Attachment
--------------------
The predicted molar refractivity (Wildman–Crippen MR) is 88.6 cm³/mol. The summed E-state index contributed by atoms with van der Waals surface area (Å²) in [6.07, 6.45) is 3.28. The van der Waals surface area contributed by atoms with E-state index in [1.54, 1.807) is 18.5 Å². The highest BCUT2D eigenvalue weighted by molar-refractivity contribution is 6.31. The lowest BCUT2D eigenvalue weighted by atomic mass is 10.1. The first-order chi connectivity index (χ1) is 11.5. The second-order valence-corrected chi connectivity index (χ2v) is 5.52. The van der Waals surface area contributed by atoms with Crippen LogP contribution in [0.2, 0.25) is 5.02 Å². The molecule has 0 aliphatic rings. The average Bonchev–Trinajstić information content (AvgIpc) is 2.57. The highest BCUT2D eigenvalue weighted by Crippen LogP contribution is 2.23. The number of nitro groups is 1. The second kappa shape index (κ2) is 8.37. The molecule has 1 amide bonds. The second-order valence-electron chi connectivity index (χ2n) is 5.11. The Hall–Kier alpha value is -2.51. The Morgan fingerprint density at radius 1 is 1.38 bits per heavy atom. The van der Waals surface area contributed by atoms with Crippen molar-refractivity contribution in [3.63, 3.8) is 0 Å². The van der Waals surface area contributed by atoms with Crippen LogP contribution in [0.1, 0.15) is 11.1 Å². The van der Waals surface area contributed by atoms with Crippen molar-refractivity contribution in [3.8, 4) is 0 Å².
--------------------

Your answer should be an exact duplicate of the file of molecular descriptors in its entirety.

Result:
The predicted molar refractivity (Wildman–Crippen MR) is 88.6 cm³/mol. The summed E-state index contributed by atoms with van der Waals surface area (Å²) in [6.07, 6.45) is 3.28. The van der Waals surface area contributed by atoms with E-state index in [1.54, 1.807) is 18.5 Å². The highest BCUT2D eigenvalue weighted by molar-refractivity contribution is 6.31. The lowest BCUT2D eigenvalue weighted by atomic mass is 10.1. The first-order chi connectivity index (χ1) is 11.5. The second-order valence-corrected chi connectivity index (χ2v) is 5.52. The van der Waals surface area contributed by atoms with Crippen LogP contribution in [0.2, 0.25) is 5.02 Å². The molecule has 0 aliphatic rings. The average Bonchev–Trinajstić information content (AvgIpc) is 2.57. The highest BCUT2D eigenvalue weighted by Crippen LogP contribution is 2.23. The number of nitro groups is 1. The second kappa shape index (κ2) is 8.37. The molecule has 1 amide bonds. The second-order valence-electron chi connectivity index (χ2n) is 5.11. The Hall–Kier alpha value is -2.51. The Morgan fingerprint density at radius 1 is 1.38 bits per heavy atom. The van der Waals surface area contributed by atoms with Crippen molar-refractivity contribution in [3.63, 3.8) is 0 Å². The van der Waals surface area contributed by atoms with Crippen LogP contribution in [0.1, 0.15) is 11.1 Å². The van der Waals surface area contributed by atoms with Crippen molar-refractivity contribution in [3.8, 4) is 0 Å².